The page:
The Vaison Cathedral, located near the ruins of La Villasse, is one of Vaison-la-Romaine’s major historical sites and it’s open free to the public.
Officially known as the Cathedral of Our Lady of Nazareth (Cathédrale Notre-Dame-de-Nazareth), this former bishopric stands on the site of at least two much older structures (a Roman temple and a 6th-century Basilica) and itself dates primarily to the 11th and 12th centuries (though some parts, namely the eastern apse, date to the Merovingian period.)
The existing structure – a mix of Gothic, Merovingian, and Romanesque architecture – features an angular and austere exterior of rough-hewn stone and a façade decorated with blind arches, pilasters, and an interesting triangular symbol at the top of the gable.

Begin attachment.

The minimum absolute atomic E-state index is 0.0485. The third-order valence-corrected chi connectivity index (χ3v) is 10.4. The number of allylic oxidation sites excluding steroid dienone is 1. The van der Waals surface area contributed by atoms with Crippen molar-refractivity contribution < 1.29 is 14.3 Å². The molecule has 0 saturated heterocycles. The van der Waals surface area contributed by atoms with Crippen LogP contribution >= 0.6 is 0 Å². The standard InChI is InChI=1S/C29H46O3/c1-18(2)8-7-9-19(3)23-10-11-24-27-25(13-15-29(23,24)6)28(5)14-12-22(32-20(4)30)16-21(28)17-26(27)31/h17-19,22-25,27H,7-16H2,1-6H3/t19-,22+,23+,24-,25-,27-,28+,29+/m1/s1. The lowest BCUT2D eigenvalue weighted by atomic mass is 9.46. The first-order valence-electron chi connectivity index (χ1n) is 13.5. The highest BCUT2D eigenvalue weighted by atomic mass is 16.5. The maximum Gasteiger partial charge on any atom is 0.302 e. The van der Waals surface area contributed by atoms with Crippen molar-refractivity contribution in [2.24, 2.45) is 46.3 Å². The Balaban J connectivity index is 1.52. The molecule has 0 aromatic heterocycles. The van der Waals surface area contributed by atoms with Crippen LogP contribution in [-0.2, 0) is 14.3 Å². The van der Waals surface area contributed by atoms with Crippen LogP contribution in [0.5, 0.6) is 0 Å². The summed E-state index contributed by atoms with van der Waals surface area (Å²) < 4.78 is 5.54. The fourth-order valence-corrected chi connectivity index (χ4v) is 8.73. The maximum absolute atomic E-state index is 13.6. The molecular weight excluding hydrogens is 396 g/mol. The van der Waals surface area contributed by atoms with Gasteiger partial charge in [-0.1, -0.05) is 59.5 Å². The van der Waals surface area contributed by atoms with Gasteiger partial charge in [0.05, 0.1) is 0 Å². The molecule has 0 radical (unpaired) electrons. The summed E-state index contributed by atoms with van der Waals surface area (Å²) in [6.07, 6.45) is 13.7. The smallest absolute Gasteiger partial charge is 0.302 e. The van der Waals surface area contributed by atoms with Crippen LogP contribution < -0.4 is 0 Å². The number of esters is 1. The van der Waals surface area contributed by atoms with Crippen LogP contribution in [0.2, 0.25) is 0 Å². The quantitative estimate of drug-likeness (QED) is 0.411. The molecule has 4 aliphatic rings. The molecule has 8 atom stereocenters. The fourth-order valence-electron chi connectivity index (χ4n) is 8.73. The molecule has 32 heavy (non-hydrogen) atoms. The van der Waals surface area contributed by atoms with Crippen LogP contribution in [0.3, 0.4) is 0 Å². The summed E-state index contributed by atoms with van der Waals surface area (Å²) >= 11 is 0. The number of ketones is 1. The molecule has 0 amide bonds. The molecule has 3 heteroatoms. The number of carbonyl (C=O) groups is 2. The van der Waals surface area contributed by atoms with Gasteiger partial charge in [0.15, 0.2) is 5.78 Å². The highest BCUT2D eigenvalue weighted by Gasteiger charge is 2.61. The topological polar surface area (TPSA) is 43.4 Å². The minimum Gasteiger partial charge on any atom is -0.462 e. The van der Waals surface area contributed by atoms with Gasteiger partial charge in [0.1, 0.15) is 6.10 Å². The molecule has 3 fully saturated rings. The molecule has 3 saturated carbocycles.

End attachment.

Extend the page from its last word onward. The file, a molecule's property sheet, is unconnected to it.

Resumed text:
The cathedral’s interior consists of a central barrel-vaulted nave flanked by two narrow side aisles. Among the noteworthy artifacts and architectural features, you’ll see:
Remnants of previous Roman structures (notice the partial column on display);
A minimalist High Altar;
A simple stone baptismal font;
Two pipe organs:
the main organ located above the entrance
and a second, smaller one, in the side aisle;
Several statues including:
A polychromatic Madonna and Child,
A gilded Saint Quinidius, 6th-century Bishop and patron saint of Vaison,
And a uniquely modern Saint Theresa;
Walls scarred by chisel marks and etched with the signature markings of the stonemasons;
An elaborate stone font;
And wall niches, some adorned with decorative iron scrollwork.
The doorway to the left of Saint Quinidius leads out to the medieval cloister,
where the arcaded and cobbled galleries border a central maze of hedges and olive trees. Of interest here are:
The Corinthian columns – a number of which have been reclaimed from earlier Roman structures and are decorated with ornate capitals;